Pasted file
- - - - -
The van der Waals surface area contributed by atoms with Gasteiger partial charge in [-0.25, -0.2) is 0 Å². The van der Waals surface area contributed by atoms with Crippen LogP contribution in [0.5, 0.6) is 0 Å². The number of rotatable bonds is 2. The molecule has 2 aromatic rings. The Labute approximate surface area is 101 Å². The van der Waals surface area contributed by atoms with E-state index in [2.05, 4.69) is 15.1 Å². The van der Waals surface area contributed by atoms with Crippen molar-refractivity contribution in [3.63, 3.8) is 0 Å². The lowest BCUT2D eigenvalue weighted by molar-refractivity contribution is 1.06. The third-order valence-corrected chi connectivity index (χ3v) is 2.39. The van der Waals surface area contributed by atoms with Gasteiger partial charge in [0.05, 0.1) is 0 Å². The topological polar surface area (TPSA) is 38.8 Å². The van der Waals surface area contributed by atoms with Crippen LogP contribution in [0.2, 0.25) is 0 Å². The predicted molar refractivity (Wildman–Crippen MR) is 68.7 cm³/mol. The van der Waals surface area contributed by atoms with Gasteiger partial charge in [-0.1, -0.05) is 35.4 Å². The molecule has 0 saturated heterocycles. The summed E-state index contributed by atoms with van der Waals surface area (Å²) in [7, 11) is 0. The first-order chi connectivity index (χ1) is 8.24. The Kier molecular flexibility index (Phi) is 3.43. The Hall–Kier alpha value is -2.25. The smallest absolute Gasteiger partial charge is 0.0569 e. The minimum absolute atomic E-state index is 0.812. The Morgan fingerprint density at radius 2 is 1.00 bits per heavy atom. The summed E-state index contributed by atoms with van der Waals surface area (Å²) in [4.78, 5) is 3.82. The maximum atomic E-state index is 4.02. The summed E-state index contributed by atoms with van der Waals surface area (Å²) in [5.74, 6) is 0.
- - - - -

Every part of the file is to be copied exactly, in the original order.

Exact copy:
The van der Waals surface area contributed by atoms with Gasteiger partial charge in [-0.25, -0.2) is 0 Å². The van der Waals surface area contributed by atoms with Crippen LogP contribution in [0.5, 0.6) is 0 Å². The number of rotatable bonds is 2. The molecule has 2 aromatic rings. The Labute approximate surface area is 101 Å². The van der Waals surface area contributed by atoms with E-state index in [2.05, 4.69) is 15.1 Å². The van der Waals surface area contributed by atoms with Crippen molar-refractivity contribution in [3.63, 3.8) is 0 Å². The lowest BCUT2D eigenvalue weighted by molar-refractivity contribution is 1.06. The third-order valence-corrected chi connectivity index (χ3v) is 2.39. The van der Waals surface area contributed by atoms with Gasteiger partial charge in [0.05, 0.1) is 0 Å². The topological polar surface area (TPSA) is 38.8 Å². The van der Waals surface area contributed by atoms with Crippen LogP contribution in [0.2, 0.25) is 0 Å². The predicted molar refractivity (Wildman–Crippen MR) is 68.7 cm³/mol. The van der Waals surface area contributed by atoms with Gasteiger partial charge in [-0.1, -0.05) is 35.4 Å². The molecule has 0 saturated heterocycles. The summed E-state index contributed by atoms with van der Waals surface area (Å²) in [7, 11) is 0. The first-order chi connectivity index (χ1) is 8.24. The Kier molecular flexibility index (Phi) is 3.43. The Hall–Kier alpha value is -2.25. The smallest absolute Gasteiger partial charge is 0.0569 e. The minimum absolute atomic E-state index is 0.812. The Morgan fingerprint density at radius 2 is 1.00 bits per heavy atom. The summed E-state index contributed by atoms with van der Waals surface area (Å²) in [4.78, 5) is 3.82. The maximum atomic E-state index is 4.02. The summed E-state index contributed by atoms with van der Waals surface area (Å²) in [5.74, 6) is 0.